- The NFL and the church share the same culture of silence on abuse: Too often, it can be easy to assume that some issues are less prevalent in the church. We forget that, as a collective of individuals shaped by the culture at large, sin is indiscriminate in whom it touches. Many church leaders do not realize that all evils are present in their congregations, especially sins that carry a heavy culture of silence. (Religion News Service)
- Archbishop Of Canterbury Justin Welby Admits He Sometimes Doubts The Existence Of God: Remembering his position as the leader of the world’s 80 million Anglicans, Welby quickly added that this was “probably not what the archbishop of Canterbury should say. (Huffington Post)
- Why You Need More Art in Your Life (and 5 Ways to Get It): In our pragmatic culture we usually see art as optional. We drill this into kids from an early age. We tell them to be practical and belittle their dreams because we can’t imagine how they’ll make any money pursuing them. But the truth is, art is indispensable. Art gives us meaning. There are things that cannot be understood with pure reason—like love and beauty, to name two. Art helps us understand our world. (Michael Hyatt)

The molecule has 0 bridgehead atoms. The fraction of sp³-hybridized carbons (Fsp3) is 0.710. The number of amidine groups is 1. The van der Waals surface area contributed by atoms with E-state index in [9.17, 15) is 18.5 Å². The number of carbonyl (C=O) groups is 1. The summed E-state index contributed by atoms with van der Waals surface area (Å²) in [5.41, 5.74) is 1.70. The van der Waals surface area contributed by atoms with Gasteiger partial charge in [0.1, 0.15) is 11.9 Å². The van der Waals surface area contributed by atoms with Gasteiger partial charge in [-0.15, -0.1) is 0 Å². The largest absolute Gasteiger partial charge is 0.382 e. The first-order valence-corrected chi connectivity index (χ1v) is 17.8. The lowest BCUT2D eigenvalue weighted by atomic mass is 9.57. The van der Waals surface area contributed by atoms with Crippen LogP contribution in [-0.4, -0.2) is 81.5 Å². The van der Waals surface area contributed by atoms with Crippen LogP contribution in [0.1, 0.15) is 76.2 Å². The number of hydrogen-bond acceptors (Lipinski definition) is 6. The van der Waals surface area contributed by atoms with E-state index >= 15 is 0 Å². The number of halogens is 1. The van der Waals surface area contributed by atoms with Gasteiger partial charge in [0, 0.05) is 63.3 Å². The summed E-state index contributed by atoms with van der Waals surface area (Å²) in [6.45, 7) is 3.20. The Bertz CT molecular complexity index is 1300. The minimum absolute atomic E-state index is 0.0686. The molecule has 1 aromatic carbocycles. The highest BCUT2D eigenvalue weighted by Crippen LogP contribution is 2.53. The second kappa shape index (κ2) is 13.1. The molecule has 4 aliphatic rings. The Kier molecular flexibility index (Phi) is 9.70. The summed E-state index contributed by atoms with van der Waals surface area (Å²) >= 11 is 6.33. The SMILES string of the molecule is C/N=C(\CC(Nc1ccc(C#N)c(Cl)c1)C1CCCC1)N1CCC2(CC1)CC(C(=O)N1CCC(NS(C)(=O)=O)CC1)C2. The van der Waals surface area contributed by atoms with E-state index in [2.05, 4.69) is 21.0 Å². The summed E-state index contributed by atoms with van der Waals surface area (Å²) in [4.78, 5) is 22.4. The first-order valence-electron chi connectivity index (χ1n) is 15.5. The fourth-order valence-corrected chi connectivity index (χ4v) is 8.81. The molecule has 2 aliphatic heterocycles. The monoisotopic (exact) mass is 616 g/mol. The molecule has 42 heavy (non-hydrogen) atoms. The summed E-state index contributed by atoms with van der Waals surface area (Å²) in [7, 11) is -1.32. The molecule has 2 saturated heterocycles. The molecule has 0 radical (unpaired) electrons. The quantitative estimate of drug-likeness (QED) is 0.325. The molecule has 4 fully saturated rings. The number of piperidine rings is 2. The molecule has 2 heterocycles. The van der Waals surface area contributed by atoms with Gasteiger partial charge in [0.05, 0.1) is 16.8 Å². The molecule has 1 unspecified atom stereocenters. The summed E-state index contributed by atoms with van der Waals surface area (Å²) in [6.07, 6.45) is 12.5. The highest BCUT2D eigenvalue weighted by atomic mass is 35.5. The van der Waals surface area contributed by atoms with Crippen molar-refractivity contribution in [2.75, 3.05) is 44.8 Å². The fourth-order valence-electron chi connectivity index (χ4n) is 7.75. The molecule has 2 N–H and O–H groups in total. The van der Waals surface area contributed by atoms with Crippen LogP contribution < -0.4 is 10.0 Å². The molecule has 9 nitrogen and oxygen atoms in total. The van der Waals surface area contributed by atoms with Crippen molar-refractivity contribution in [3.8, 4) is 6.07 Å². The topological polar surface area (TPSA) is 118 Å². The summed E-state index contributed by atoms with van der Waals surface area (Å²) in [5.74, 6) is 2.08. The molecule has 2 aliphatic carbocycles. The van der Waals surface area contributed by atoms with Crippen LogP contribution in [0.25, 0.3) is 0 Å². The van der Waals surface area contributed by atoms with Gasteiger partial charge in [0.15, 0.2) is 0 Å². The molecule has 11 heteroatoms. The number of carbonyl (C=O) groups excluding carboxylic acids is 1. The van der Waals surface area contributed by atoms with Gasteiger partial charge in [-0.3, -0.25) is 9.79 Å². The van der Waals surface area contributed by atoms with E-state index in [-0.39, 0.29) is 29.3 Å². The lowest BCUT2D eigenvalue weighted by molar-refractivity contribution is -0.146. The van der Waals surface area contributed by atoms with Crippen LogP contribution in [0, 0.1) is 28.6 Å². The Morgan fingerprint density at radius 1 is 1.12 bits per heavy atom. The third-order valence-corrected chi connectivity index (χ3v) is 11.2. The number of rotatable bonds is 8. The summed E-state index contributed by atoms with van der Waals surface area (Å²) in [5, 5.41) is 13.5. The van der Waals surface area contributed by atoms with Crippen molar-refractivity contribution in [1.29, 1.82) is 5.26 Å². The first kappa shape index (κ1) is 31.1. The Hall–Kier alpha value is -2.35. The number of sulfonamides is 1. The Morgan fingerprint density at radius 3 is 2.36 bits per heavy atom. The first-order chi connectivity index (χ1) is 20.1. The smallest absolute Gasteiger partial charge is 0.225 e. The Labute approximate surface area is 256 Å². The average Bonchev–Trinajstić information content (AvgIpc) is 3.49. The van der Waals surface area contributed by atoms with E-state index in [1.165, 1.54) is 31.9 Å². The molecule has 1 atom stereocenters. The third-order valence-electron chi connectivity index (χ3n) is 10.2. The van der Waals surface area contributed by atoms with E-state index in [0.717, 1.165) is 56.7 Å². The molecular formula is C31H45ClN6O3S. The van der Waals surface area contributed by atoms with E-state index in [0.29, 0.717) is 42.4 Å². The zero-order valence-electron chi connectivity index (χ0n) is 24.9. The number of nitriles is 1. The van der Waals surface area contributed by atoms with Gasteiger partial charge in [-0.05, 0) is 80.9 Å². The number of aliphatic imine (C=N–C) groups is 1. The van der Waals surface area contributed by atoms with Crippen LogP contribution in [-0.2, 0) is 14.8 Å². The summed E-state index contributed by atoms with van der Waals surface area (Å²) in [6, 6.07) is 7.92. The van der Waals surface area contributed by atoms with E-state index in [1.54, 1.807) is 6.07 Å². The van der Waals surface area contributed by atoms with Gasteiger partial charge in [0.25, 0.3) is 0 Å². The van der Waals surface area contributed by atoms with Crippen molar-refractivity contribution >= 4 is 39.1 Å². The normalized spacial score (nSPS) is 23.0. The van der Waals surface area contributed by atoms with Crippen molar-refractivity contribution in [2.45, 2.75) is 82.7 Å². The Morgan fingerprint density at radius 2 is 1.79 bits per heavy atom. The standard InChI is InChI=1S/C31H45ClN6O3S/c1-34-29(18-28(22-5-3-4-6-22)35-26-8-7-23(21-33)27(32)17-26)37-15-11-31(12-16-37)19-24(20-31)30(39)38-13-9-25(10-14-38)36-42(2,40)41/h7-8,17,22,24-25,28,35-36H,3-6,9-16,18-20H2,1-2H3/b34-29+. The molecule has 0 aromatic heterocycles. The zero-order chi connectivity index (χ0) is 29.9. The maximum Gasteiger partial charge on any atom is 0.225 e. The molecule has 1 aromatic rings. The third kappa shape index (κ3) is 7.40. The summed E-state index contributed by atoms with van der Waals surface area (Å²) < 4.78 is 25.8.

We finally broke down and bought my daughter a cell phone on her last birthday. After years of hearing “But all my friends have one,” she finally reached the stage where she’s away from home enough that we thought it would be useful for us if she had a phone. (Yes, the only real consideration in buying your child a cell phone should be whether it makes your life easier.)
Now that she has a phone, though, I wanted to be intentional about using this new technology as an opportunity to help her develop a more Christ-like character. In particular, I’ve discovered that text-messaging is a great way to help your children develop the virtues of patience and forbearance. Granted, you have to be careful that you don’t push it so far that you violate the command not to “exasperate your children” (Eph. 6:4). But with a little practice, I find that you can draw that critical line between exasperation and productive annoyance.